Supporting Summary: Research evidence shows cosmetics positively impact female teacher confidence (Stuart & Donaghue, 2011). Female teachers who wear cosmetics indicate they feel more productive, knowledgeable, and confident than their counterparts who do not wear cosmetics (Dellinger & Williams, 1997). Confidence has also been shown to increase teaching effectiveness (Sadler, 2013). The purpose of the current study was three-fold, (1) assessment of whether female teachers appear more confident to students when wearing cosmetics, (2) analysis of whether students retain more information when provided by a teacher who appears more confident because she is wearing cosmetics, and (3) examination of a potential correlation between teacher confidence produced by wearing cosmetics and student retention. These questions were experimentally assessed with 60 participants (39 females and 21 males) who were randomly assigned to view an 8 min, pre-recorded and projected, lesson on facial anatomy led by a teacher in full cosmetics or no cosmetics. The topic of facial anatomy was strategically chosen for the lesson to draw attention to the teacher’s face and allow the teacher liberal use of facial gesturing. On conclusion of the facial anatomy lesson, participants completed a teacher confidence assessment on a 5-point Likert scale and 10-item multiple choice quiz on lesson content. Data were sorted by condition, summarized, and submitted to an Anderson-Darling test (Ryan & Joiner, 2001) to determine properties of the sample. As the Anderson-Darling test indicated the data did not source from a normal distribution, the non-parametric alternative to the two sample t-test, the Mann-Whitney U (Ryan & Joiner, 2001), was used to test for differences in confidence ratings and content quiz scores. Results show no significant difference in confidence ratings (p = .22) or quiz scores (p = .58) between cosmetics conditions. A Pearson correlation coefficient was calculated between confidence ratings and student retention in the cosmetics condition (r = -.166) and confidence ratings and student retention in the no cosmetics condition (r = .107). No significant correlations were found. These results address the three-fold purpose of the current study: (1) no significant difference was found in teacher confidence ratings across conditions indicating student perception of female teacher confidence is not impacted by the presence of cosmetics, (2) no significant difference was found in retention of lesson content delivered by a teacher wearing cosmetics or not wearing cosmetics (confidence not considered given previous finding), and (3) there was no significant correlation between a teacher wearing cosmetics and student retention. As we did not show a significant difference in perceived confidence between the cosmetics and no cosmetics condition, this lack of a correlation is no surprise. While previous research (Stuart & Donaghue, 2011) may suggest teachers who do not wear cosmetics should wear cosmetics to increase their confidence, the current study provides evidence there is no need for adjustment to cosmetic use rates. The internal feeling of increased confidence produced by cosmetics is not perceived by external audiences and, thus, does not impact content retention in those external audiences.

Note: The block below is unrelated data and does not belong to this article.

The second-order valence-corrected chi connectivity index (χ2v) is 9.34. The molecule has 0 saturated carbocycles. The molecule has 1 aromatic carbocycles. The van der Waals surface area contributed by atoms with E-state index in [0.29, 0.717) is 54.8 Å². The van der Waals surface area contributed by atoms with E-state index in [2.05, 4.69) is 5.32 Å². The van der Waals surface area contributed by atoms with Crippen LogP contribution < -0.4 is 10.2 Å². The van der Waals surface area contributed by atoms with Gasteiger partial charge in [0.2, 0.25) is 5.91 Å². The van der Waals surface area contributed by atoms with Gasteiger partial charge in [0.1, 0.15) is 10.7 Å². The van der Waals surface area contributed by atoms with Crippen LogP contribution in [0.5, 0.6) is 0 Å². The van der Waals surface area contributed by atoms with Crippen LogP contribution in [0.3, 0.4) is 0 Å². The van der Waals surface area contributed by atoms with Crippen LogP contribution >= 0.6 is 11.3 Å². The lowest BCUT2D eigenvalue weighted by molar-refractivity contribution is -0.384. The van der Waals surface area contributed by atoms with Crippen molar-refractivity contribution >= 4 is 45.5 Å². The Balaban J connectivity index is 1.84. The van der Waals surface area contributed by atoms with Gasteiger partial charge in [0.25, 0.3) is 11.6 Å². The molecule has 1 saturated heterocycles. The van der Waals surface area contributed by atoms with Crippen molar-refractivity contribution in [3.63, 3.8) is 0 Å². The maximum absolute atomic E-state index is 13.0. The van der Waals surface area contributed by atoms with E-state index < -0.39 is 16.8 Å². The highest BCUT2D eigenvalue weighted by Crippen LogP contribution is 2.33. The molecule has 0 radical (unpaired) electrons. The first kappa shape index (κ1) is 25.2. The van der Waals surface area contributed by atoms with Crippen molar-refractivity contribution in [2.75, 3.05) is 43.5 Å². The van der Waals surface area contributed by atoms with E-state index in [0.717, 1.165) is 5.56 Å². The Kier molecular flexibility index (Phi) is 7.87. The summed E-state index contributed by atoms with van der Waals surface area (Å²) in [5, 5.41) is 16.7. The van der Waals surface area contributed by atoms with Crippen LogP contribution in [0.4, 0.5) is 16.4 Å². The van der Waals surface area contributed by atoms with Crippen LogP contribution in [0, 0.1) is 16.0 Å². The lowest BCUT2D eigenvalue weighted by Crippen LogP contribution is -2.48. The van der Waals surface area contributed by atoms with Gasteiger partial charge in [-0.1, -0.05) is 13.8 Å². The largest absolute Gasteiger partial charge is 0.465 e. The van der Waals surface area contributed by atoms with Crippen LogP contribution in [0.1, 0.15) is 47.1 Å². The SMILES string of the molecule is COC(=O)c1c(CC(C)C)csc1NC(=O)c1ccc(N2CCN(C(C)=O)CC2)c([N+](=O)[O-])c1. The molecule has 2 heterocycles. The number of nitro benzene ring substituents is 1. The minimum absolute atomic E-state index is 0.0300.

Sierra Nevada College’s Sustainability major was included in the High Country News’ annual Special Issue on the Future. This year’s theme: Building a more sustainable West, one city at a time, focused on the region’s more notable efforts to build sustainable urban environments.